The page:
On our last day at Disneyland, Sarah was just not herself. She was dragging. She asked me for a milkshake at some point, took about three sips then lay down on my lap on the nearest bench - and there we stayed for quite awhile. Looking back, I can’t even imagine how high her blood sugar must have been with the churros, pretzels, ice cream, and overall Disneyland goodness. But somehow she kept bouncing back, so we didn’t realize it was anything serious.
We hoped being home and back into a normal routine would help Sarah feel better, but it didn't. Five days later we took her to the pediatrician and the rest is history. I've blogged some about it before. But here are the basics.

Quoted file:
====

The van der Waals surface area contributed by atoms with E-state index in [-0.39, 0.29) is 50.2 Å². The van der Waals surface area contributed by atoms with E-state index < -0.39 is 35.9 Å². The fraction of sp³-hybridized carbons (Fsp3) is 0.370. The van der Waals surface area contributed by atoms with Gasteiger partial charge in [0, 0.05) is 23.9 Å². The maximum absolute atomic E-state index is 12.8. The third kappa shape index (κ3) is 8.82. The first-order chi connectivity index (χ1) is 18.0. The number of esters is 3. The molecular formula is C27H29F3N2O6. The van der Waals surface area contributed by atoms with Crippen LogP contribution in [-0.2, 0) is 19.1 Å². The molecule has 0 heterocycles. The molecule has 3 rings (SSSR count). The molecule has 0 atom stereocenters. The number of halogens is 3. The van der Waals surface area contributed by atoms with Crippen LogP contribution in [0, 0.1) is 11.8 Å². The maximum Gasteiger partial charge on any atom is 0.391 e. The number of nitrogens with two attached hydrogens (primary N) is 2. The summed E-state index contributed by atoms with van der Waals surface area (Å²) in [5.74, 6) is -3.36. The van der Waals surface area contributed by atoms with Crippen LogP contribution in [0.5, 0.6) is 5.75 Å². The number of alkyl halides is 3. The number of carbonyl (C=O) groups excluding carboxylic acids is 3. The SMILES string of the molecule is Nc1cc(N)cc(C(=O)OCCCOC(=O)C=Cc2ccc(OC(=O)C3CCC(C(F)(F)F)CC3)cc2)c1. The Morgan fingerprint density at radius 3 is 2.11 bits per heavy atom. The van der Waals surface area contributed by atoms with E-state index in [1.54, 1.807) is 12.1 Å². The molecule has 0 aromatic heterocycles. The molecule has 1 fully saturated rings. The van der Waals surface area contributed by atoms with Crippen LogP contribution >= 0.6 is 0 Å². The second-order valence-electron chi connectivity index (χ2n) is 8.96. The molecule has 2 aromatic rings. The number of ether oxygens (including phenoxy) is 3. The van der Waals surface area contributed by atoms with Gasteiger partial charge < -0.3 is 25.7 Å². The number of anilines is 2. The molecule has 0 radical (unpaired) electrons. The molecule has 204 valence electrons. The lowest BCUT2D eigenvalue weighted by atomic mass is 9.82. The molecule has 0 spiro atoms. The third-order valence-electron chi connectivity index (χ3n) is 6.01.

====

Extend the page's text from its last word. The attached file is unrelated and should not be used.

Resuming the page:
I called the advice line on Wednesday night and told them Sarah's symptoms. She was primarily lethargic, I remember. She'd lost weight. She just overall didn't feel well. She had a headache. I got an appointment for the following morning.
We went to the doctor, and she looked a bit better (isn't that the way it always is?). Still, her pediatrician decided to run a few tests. We went down to the lab for blood draws, and back up to the doctors office where they had her pee in a cup. Everything seemed fine, and we headed back. I dropped Sarah off at school and went back to work.
That night, everyone decided they wanted Mongolian BBQ for dinner. So the four of us piled in the car, and off we went. My cell phone rang not long after we left the house. I answered it, and it was Sarah's pediatrician. She asked me where we were...weird. I explained. She asked how close we were to the nearest emergency room - and my heart dropped out of my chest, rolled a few times around the floormat, dissolved under the car, and bounced squishily down the street.